“I’m hoping that we can tweak our ordinances or at least clarify what constitutes art and what constitutes a sign in the very near future because we are going to be seeing some big giant retaining walls popping up in our downtown area and I know that it would be nice if we had the opportunity to brighten them up a little bit without jumping through a bunch of hoops,” Link said.
Herod was concerned that the change in the downtown sign ordinance could affect the proposed café boundary or hinder the marking of the boundary and Girtz was concerned about the content neutrality of the signs.
“Legally speaking, if they allow one type of signage, they have to allow all type of signage in the public space because we have to have content neutral approach,” Girtz said.
The additional signage allowance would be welcomed by sidewalk café businesses, according to Fisher.
“Having a hanging sign would alleviate some of the problems because when it does get busy, sometimes those signs can get trampled and get in the way,” Fisher said. “It’s happened before where I’ve been to other places where it happens. I’ve seen it happen at our bar, other bars.”
If the commission approves these measures at their montly April meetin, it will allow sidewalk cafes with the space and ability outside of downtown additional space in the outdoor and patio area of their establishments. All bars will be able to hang additional signage without hindering the walkway. It will also give more freedom for their customers to enjoy an alcoholic beverage outdoors just as spring fully arrives in downtown Athens.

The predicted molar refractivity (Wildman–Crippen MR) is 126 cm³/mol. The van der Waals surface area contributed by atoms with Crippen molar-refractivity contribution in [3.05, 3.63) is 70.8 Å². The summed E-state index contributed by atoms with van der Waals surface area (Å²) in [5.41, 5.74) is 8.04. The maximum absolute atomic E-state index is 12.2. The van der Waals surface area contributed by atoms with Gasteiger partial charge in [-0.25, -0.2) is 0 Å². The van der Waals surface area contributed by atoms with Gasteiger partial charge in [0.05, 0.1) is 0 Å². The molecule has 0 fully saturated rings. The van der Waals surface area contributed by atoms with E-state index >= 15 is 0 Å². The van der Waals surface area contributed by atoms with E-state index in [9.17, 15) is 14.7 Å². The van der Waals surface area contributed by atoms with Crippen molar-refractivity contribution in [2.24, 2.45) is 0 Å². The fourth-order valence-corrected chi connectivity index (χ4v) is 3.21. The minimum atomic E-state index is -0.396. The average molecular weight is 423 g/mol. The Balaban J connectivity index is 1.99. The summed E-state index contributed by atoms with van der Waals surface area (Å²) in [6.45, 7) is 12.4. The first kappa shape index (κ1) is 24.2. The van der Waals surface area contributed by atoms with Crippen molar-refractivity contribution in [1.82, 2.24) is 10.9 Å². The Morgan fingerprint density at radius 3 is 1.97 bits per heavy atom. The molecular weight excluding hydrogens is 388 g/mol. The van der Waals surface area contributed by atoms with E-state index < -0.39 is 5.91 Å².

Both amendments to the ordinance were tabled for further discussion at the Mayor and Commission’s March 17 agenda setting meeting. They will continue to discuss the proposal during their April monthly meeting.
By Luke Dixon
Secret and government rarely mean good things in the same sentence.
For the Athens-Clarke County Economic Development Department, a “government secret” or a temporary secret brought one of the world’s largest construction companies to the Classic City.
That secret was Caterpillar.
Just over two years ago, in February 2013, the Athens-Clarke County Commission passed a resolution, establishing the Economic Development Department. According to athensbusiness.org, the department’s website, their mission is to encourage and bring large industrial companies to Athens.
Eight and a half months following the commission’s resolution, the Caterpillar factory celebrated it’s grand opening on October 31, 2013.
Caterpillar’s arrival to the Athens community was a great first step with a large company, Alan Reddish,. the Manager of the Athens-Clarke County government, told the Athens Banner-Herald in 2012, but they are still focused jobs, regardless of the size of the company.